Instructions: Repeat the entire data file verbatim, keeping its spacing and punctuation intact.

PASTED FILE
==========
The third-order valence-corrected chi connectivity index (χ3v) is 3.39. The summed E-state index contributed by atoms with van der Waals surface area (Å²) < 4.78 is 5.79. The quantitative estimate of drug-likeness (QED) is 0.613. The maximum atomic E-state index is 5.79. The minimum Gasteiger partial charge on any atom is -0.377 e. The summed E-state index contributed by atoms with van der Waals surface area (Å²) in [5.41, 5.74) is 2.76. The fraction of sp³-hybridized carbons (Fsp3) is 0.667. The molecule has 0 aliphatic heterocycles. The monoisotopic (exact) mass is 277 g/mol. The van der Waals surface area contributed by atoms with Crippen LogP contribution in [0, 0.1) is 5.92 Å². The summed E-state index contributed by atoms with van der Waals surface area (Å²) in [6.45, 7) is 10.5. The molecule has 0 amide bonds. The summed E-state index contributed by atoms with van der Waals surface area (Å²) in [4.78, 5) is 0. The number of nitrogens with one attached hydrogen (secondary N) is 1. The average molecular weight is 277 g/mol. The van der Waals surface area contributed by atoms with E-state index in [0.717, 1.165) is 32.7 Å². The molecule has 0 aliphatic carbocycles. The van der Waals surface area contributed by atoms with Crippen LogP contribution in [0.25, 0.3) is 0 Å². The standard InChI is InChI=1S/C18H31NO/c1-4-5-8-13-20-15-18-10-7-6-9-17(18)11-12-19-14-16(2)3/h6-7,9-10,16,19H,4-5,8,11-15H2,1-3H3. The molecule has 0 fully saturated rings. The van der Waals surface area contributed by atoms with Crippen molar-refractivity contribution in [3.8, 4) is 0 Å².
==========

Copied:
The third-order valence-corrected chi connectivity index (χ3v) is 3.39. The summed E-state index contributed by atoms with van der Waals surface area (Å²) < 4.78 is 5.79. The quantitative estimate of drug-likeness (QED) is 0.613. The maximum atomic E-state index is 5.79. The minimum Gasteiger partial charge on any atom is -0.377 e. The summed E-state index contributed by atoms with van der Waals surface area (Å²) in [5.41, 5.74) is 2.76. The fraction of sp³-hybridized carbons (Fsp3) is 0.667. The molecule has 0 aliphatic heterocycles. The monoisotopic (exact) mass is 277 g/mol. The van der Waals surface area contributed by atoms with Crippen LogP contribution in [0, 0.1) is 5.92 Å². The summed E-state index contributed by atoms with van der Waals surface area (Å²) in [6.45, 7) is 10.5. The molecule has 0 amide bonds. The summed E-state index contributed by atoms with van der Waals surface area (Å²) in [4.78, 5) is 0. The number of nitrogens with one attached hydrogen (secondary N) is 1. The average molecular weight is 277 g/mol. The van der Waals surface area contributed by atoms with E-state index in [0.717, 1.165) is 32.7 Å². The molecule has 0 aliphatic carbocycles. The van der Waals surface area contributed by atoms with Crippen LogP contribution in [0.25, 0.3) is 0 Å². The standard InChI is InChI=1S/C18H31NO/c1-4-5-8-13-20-15-18-10-7-6-9-17(18)11-12-19-14-16(2)3/h6-7,9-10,16,19H,4-5,8,11-15H2,1-3H3. The molecule has 0 fully saturated rings. The van der Waals surface area contributed by atoms with Crippen molar-refractivity contribution in [3.8, 4) is 0 Å².